Think it was the ECB caused Wednesday's rally? Think again. Jim Cramer sees this breed of stock on fire.» Read More
Stocks sold off in the final hour of trading but ended higher at the highest levels since late April, as the dollar slid. Worries about the foreclosure crisis continued to temper overall market gains. DuPont and Kraft rose, while BofA and JPMorgan fell.
Stocks pared gains but remained higher Monday as the weak dollar boosted materials, but big banks slumped following the continued fallout of the foreclosure crisis, tempering overall market gains. DuPont and Alcoa rose, while Bank of America and JPMorgan fell.
Stocks gained as a slide in the dollar boosted materials stocks, but a drop in financial stocks due to the continued fallout of the foreclosure crisis tempered gains. Alcoa and DuPont rose, while Bank of America and JPMorgan fell.
Despite high unemployment and tepid economic growth, the advertising market remains strong, David Zaslav, president & CEO of Discovery Communications told CNBC on Friday.
"For corporate debt there is kind of a tug-of-war between what yields are and what spreads are. Spreads are still pretty wide, above average. Yields are pretty much as low as they've been in leveraged credit," Tannanbaum said.
What follows is a look at stocks in the S&P 500 displaying unusual volume in today's trading session.
Here's why you should keep a close eye on these six stocks.
The two companies describe the deal as "long term" and wide ranging," which means more content on more platforms. It also means more money for Disney, which for the first time secured payment from Time Warner Cable for its owned and operated local broadcast channels.
Stocks finished sharply lower Monday amid light volume as confidence about the economy weakened and investors remained cautious ahead of several key reports coming up this week. Bank of America and Home Depot fell, while HP rose.
Stocks continued to selloff Monday amid light volume as confidence about the economy weakened and investors remained cautious ahead of several key reports coming up this week. Bank of America and Intel fell, while H&P rose.
Stocks are lower as investors shrug off a positive government report on consumer spending and a raft of mergers and acquisitions news. bank of America, Amex fell, while H&P rose.
Walt Disney and Time Warner Cable said Sunday that they have made "significant progress" in resolving their issues over programming fees with less than a week left to renew a pact that feeds TV channels like ESPN into American households.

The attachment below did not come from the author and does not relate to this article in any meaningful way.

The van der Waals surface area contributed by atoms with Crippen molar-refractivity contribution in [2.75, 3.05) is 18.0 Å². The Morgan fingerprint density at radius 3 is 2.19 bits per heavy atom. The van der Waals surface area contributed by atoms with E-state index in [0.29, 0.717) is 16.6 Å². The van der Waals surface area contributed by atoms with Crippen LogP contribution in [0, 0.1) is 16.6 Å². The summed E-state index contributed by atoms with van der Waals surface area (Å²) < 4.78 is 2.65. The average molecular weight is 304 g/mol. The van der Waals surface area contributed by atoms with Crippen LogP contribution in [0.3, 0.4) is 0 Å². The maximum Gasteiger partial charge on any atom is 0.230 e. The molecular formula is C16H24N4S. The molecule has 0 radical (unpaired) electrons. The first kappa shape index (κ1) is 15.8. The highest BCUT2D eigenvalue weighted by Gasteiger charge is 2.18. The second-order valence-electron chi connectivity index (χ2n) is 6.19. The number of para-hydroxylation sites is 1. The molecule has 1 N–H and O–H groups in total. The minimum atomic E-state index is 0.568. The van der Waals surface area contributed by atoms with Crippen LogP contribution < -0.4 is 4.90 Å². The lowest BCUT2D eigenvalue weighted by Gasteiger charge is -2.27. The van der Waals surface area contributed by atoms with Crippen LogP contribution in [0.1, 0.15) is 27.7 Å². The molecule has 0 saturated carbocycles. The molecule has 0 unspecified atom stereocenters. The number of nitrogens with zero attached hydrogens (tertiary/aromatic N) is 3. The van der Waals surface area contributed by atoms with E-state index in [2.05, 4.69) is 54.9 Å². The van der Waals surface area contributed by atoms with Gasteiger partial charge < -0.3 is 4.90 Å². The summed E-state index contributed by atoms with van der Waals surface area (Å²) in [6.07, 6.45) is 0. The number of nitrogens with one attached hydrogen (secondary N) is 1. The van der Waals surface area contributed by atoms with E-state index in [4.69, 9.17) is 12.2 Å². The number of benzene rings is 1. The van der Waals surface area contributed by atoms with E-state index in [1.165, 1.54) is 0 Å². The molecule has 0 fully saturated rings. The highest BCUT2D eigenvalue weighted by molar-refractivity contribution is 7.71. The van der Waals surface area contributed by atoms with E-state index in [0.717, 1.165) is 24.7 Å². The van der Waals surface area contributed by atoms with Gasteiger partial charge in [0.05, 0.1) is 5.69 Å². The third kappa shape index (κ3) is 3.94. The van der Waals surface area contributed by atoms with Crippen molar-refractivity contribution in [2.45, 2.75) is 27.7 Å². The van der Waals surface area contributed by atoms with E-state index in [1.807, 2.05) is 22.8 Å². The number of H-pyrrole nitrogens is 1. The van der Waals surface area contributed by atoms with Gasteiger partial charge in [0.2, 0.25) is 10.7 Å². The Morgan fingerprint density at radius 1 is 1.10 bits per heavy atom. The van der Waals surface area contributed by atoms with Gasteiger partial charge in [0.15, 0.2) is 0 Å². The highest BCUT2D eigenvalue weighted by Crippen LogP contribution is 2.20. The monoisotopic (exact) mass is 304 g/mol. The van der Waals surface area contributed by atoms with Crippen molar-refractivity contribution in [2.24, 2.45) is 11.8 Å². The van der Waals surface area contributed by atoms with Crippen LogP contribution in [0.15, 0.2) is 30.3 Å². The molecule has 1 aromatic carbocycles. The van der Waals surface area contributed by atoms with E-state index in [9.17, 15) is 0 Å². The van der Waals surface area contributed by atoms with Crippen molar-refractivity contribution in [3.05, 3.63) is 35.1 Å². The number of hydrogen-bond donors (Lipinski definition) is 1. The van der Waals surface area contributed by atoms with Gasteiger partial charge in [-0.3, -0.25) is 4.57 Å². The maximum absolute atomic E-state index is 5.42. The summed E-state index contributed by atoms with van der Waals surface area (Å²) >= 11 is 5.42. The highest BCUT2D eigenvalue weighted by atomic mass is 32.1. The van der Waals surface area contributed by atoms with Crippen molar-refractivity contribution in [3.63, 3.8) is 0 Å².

The proliferation of Internet video has led to much talk of “cord-cutting” — a term that has come to mean canceling traditional pay TV and replacing it with programming from a grab bag of online sources, the New York Times reports.
What follows is a roundup of corporate earnings reports for Thursday, Aug. 5.
See what's happening, who's talking and what will be making headlines on Thursday's Squawk on the Street.
Time Warner reported its fastest growth in two years and CEO Jeff Bewkes says media is back: "We're looking at a very strong performance in the middle of this economic situation."
A report on the health of the service sector, and ADP's private sector jobs report are of big interest to markets that are already counting down to Friday's July employment report.
Stocks ended relatively flat Friday after a disappointing GDP report but the Dow logged its best month in a year, rising more than 7 percent.
Everyone got out of hand with too much leverage a few years ago. Now in deal making, the media banker said, "we are giving companies enough leverage to actually transact in sectors—sometimes with leverage ratios that are higher than if they traded in that same sector."
Cable companies and content providers have repeatedly battled over fees, with channels getting temporarily yanked from the air during negotiations. Today 31 video distributors are partnering to form the "American Television Alliance," to address the rules governing broadcast signals and the threat of blackouts. The group says it aims to "protect consumers in today's changing TV environment" — to keep their favorite shows from being collateral damage of negotiations, as when Disney pulled ABC off Cablevision's air right before the Oscars.